There are two problems that can compromise content on socially driven media sites. The first and more prevalent one is the problem of duplicate content. The second and less prevalent but more worrisome is the problem of content integrity and spam.
Whenever breaking news is released, all the major news networks cover the same story, but they post it on their own unique site with their own uniquely sensationalized headline. Because of the way the mechanisms work at socially driven sites such as Digg.com and Netscape.com (by checking the url and story title to determine if a submission is unique or a duplicate) the same story from different sites can possibly pass through the system undetected.
Additionally, because of URL structures that are unfriendly to these duplicate submission prevention mechanisms, even the same article from the same site can be posted to a community several times over. For example,
All three of the urls are unique, but resolve to the same article.
Moreover, there are people who will intentionally alter URLs to re-submit content that was already submitted. Although the mechanisms used by socially driven media sites are continuously improving and evolving, they are currently in a relatively primitive state. For example,
You can also add additional / ‘s to the URL in any correct spot and the site host you’re linking to handles it the same on the request, but the digg dupechecker accepts it as a non-dupe.
Unfortunately this ? at the end of a URL will always be a way to get around a dupe because the ? allows GET variables to be passed to the browser. Some sites pass an ID to tell the server which page to bring up, thus ?var=14 and ?var=15 will be treated as different pages. The downside for digg dupes is you can add any variable name/value to a URL and it will not affect the site’s display because the browser just simply disregards any variable it does not bring into the page.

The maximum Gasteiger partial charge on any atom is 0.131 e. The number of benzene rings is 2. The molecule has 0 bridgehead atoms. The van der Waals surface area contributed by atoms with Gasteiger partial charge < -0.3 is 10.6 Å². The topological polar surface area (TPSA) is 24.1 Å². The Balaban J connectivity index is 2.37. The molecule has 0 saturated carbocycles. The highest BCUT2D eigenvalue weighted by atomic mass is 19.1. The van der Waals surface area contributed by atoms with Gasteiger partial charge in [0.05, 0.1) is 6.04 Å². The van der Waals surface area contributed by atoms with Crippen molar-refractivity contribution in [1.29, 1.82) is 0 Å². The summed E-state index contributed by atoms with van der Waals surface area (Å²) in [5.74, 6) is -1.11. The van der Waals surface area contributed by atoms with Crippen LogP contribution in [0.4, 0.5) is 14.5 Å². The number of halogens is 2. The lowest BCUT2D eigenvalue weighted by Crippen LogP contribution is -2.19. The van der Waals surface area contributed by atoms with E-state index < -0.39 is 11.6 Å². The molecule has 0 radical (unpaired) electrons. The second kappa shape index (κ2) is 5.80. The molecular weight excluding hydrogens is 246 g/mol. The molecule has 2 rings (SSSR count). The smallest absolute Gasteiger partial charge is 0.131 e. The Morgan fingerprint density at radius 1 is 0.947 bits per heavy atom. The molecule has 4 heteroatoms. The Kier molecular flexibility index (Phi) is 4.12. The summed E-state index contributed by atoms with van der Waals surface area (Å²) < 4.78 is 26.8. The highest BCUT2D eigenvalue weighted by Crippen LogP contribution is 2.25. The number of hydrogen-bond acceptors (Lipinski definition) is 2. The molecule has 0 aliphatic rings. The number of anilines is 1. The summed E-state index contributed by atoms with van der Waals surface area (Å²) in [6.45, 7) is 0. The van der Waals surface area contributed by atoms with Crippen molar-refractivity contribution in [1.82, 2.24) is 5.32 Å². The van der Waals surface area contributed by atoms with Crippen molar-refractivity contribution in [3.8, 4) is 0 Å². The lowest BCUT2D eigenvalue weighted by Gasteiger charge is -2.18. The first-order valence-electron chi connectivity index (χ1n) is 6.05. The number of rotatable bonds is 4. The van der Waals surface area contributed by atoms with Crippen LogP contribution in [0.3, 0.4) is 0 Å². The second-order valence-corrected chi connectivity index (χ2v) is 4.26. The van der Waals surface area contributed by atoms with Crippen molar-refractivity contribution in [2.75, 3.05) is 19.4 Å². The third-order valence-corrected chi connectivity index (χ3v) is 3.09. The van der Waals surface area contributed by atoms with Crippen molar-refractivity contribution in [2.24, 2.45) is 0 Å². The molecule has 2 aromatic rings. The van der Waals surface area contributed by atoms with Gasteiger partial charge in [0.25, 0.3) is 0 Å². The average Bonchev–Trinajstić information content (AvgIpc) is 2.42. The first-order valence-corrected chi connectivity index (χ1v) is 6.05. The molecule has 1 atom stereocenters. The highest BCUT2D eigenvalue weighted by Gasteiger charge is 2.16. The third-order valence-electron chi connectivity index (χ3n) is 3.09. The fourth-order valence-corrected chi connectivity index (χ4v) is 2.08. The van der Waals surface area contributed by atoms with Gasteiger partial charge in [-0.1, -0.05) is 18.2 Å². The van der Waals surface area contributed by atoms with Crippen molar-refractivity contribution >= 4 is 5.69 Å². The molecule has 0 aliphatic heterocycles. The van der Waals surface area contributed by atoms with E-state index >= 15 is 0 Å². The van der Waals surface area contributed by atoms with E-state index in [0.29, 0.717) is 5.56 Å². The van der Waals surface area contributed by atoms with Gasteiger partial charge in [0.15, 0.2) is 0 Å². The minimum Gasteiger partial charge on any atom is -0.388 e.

Before I talk about the solution, let me briefly touch upon the other problem.
Imagine the following scenario. A person writes the perfect Digg-bait, the story gets promoted to the home page of Digg, and subsequently gets sent out on Digg’s home page RSS feed. Once it is out on the RSS feed (and of course can’t be pulled back) the site-owner removes the content and replaces it with an ad-farm. This is a type of bait and switch tactics that spammers can easily use to abuse large-scale social systems that have millions of RSS readers. While community moderation ensures that such content will be noticed by the community and reported as spam, and subsequently removed from the site’s home page, there is no such mechanism to prevent uninformed RSS subscribers from being baited by the spammer.
So to solve the two problems mentioned above at the same time, socially driven news and content sites could take advantage of content-scraping mechanisms. With respect to duplicate submission prevention, they could look at the story URL, title, and summary first, if there is even the slightest bit of resemblance between the two then scan the body content from the two sites and see if they match. If the content is even more than 25% similar, prevent the second user from making the submission. Furthermore, once a story is promoted to the home page the linked site should be checked ever 15 minutes or so to make sure that the content on the other end has not been significantly altered.
These two steps (scraping and comparing) will make sure that the community is not plagued by duplicate submissions (and so the original submission is most efficiently and timely promoted), and furthermore, that the promoted story is not sufficiently altered for spamming purposes. As far as implementing this method is concerned, given the tools widely available, it should be incredibly easy.